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When time stood still on Garton Street

Tony De Bolfo, Carlton Media  January 23, 2018 4:57 PM

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IT'S thought that the expression “Time and tide wait for no man” has existed at least since the 1200s.

And yet, if a tale recently told on the Ghosts of Princes Park Tour is to be believed, then time stopped for an all-too-fleeting moment at the Carlton ground on matchday, just a tick over 25 years ago.

Owen Abrahams, whose father the late Owen sen. was an accomplished Fitzroy half-forward in 132 senior appearances through the 1950s and ’60s, shared his eyewitness account last Thursday night, after the touring party neared the site of what was once the Olympic Tyres scoreboard at the Garton Street end of the ground.

According to Abrahams, the incident happened when the Lions (then a Princes Park co-tenant) met North Melbourne in the final home and away round of the 1992 season. 

On a day in which the Kangaroos emerged 34-point victors and Wayne Carey booted a lazy seven, only 8830 spectators fronted up - amongst them Owen, his older brother John, a fellow Fitzroy fan and mate Paul Nailer, and another Lions devotee who, for the purposes of this article, shall be referred to as ‘Frosty’.

Abrahams revealed that on the day in question – Saturday, August 29 – he bumped into a fellow he knew from Victorian Amateur Club North Old Boys.

“The guy used to operate the scoreboard at the North Old Boys ground in Pearson Street, Brunswick where I used to play,” Abrahams said.

“He was helping out the guys operating the Garton Street scoreboard, and I happened to cross paths with him at half-time. He said to me and ‘Frosty’ ‘Do you want to come up and have a look?’, and up we went. If memory serves we had to scale a ladder out the back to get into the scoreboard.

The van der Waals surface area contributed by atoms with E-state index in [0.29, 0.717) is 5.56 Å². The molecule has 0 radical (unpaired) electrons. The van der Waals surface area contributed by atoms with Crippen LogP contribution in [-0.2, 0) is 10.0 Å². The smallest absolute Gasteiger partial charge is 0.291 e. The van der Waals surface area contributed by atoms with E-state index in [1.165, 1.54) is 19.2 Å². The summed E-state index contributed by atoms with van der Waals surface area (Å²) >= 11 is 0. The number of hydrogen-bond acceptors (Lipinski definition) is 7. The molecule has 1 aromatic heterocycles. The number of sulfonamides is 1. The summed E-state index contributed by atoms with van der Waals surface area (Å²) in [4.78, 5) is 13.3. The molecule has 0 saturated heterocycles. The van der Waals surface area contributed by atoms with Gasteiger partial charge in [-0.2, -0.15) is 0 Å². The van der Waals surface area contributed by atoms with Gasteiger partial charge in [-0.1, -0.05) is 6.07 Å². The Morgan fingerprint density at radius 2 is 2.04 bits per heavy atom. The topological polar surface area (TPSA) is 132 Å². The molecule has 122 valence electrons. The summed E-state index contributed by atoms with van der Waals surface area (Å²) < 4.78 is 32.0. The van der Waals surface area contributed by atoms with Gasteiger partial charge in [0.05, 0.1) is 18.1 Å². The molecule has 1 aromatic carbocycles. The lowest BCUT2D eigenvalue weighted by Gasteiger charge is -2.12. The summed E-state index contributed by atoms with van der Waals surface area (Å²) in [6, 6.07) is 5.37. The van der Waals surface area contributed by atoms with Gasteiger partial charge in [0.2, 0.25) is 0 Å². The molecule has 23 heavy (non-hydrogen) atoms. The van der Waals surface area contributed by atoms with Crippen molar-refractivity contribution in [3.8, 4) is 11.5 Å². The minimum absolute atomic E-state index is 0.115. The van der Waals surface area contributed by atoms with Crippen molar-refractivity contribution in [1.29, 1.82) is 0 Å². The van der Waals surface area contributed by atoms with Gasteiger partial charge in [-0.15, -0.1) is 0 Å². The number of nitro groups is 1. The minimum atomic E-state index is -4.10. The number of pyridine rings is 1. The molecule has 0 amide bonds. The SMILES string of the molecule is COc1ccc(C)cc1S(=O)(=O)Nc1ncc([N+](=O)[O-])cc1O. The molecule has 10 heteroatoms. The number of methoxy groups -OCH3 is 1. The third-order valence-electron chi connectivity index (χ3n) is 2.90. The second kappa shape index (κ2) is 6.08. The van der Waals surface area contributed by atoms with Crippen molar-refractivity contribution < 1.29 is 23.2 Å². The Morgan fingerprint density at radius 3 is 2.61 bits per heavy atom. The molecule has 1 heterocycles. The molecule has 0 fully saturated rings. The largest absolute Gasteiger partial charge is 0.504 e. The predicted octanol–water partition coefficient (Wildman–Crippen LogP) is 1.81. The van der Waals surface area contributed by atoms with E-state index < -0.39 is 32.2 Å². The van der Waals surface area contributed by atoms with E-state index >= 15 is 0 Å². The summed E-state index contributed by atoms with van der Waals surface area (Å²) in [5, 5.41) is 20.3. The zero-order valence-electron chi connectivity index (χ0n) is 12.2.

Abrahams remembered “having a bit of a look around” the scoreboard before making a hasty retreat. Alone.

“The third quarter was about to start and I had to get out of there, but as someone had asked ‘Frosty’ to put up the latest leg of the quadrella I lost him in the process,” Abrahams recalled. 

“By the time I got down the ladder and took my place with my brother on the terraces in front of the old scoreboard the third quarter had started,” Abrahams recalled.

“I can’t remember whether a goal had been kicked, but I remember that my brother and I turned to look up at the board – just in time to see ‘Frosty’s head sticking out of a peephole in the middle of the nearby timeclock.”

GartonStPic
The Olympic Tyres scoreboard (note the Omega timeclock peephole) stands resolute as Carlton and Collingwood players go hammer and tongs, Round 1, 1976. (Photo: Herald Sun)

But there was a problem. According to Abrahams, the clock’s giant minute hand had jammed his head in the peephole, and a few other mates took advantage of the situation by trying to hit him with Sherrins they were carrying.

And as he said: “It was a pretty sparse crowd too, so there was plenty of room to have a kick”.

Abrahams can’t recall whether time-on was added once Frosty’s noodle was extracted from the aforementioned peephole, but as he readily admitted “I don’t think the attendant was overly impressed”.